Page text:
Most lender-owned properties are in the multiple listing service, and your buyer’s agent can make an appointment to show them to you. You can also make your offer contingent on the property being approved for a mortgage and passing with a satisfactory inspection.
A thorough inspection is crucial, especially if the property has been vacant for some time. In many cases, needed maintenance may have been put off for years. If you buy a house that requires extensive repairs, you’re going to need the cash and the know-how to get the work done.
“If someone didn’t pay the mortgage, they didn’t upkeep,” Plager says.
Many foreclosed properties don’t have water or electrical service, making it harder to evaluate them during your initial visit. If you’re in a place like Minnesota during the winter, it may be colder inside the house than outside, and you’ll have no clue how well the furnace works.
“You can’t test anything during your initial showings,” Asbury says. However, he adds that making quick assessments of the plumbing system and a few other things is possible if the water works during the inspection.
Lenders will usually turn the utilities on for an inspection once the home is under contract, but there may be a charge to the buyer.
As with a private seller, you can renegotiate the deal if you uncover serious problems during the inspection, but you won’t always find lenders ready to make concessions. If you’re seeking a Federal Housing Administration loan, or some other types of loans, your lender will require the house to be up to certain standards. The bank that owns the house may or may not be willing to make those repairs. In some cases, if you want the house, you’ll have to pay for the work before you close. In other cases, the lender may fix an issue that’s required for financing.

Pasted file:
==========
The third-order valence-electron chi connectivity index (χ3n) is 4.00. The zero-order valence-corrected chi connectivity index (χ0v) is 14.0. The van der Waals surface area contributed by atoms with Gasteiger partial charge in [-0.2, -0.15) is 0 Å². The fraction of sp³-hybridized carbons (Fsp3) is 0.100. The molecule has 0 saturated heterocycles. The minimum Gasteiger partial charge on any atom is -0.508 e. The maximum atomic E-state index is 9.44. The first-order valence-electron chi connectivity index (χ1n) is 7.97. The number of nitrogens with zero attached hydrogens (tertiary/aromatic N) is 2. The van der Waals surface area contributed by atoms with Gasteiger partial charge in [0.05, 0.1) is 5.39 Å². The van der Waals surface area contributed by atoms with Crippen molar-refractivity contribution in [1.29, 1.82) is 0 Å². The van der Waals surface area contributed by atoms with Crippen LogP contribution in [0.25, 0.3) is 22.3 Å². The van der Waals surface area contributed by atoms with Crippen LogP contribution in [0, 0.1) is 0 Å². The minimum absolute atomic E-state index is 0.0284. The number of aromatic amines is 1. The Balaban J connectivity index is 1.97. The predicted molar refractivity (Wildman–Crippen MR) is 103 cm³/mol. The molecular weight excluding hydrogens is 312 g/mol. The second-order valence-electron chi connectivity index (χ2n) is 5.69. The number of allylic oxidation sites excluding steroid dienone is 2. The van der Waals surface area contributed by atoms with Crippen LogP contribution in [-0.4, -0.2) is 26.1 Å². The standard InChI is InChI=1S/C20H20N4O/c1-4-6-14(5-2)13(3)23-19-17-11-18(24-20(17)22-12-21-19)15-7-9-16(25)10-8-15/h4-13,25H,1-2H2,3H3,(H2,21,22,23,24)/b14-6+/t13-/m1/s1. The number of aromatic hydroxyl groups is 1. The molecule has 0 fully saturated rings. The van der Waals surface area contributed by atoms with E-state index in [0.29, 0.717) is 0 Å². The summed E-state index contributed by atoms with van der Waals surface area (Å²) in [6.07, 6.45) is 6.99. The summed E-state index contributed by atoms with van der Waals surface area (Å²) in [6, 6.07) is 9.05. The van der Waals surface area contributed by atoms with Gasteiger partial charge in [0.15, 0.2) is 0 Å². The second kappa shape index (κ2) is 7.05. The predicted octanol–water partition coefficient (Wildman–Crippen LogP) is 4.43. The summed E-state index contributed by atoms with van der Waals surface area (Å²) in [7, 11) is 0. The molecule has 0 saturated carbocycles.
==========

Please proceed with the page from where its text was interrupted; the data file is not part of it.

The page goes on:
Even if the inspection reveals multiple shortcomings, lenders are unlikely to accept a lowball offer. For one thing, in the current seller’s market, there are generally multiple offers on well-located properties. If you don’t want the house in its current condition, someone else probably will.
“It seems very rare these days that they’re willing to adjust the price,” Asbury says. In some cases, that could mean you’d be better off walking away and searching for a more suitable property.
For would-be buyers who are struggling to compete with cash offers, foreclosed properties can present a good opportunity. Fannie Mae, Freddie Mac, the Department of Housing and Urban Development and some lenders give owner-occupants the first shot at acquiring properties. Some financing is also available to them.
To get top dollar for their properties, some lenders are making repairs before putting homes up for sale, from carpet and paint to replacing furnaces and air conditioners. In some cases, that means you could find a foreclosure in move-in condition. And you’ll probably pay the same price you’d pay for any other house in the same condition.
“You’re going to get the property pretty much at fair market value,” Plager says. “[Lenders are] just like any other seller. Obviously, they don’t want to give it away.”
A version of this post appeared previously at U.S. News & World Report.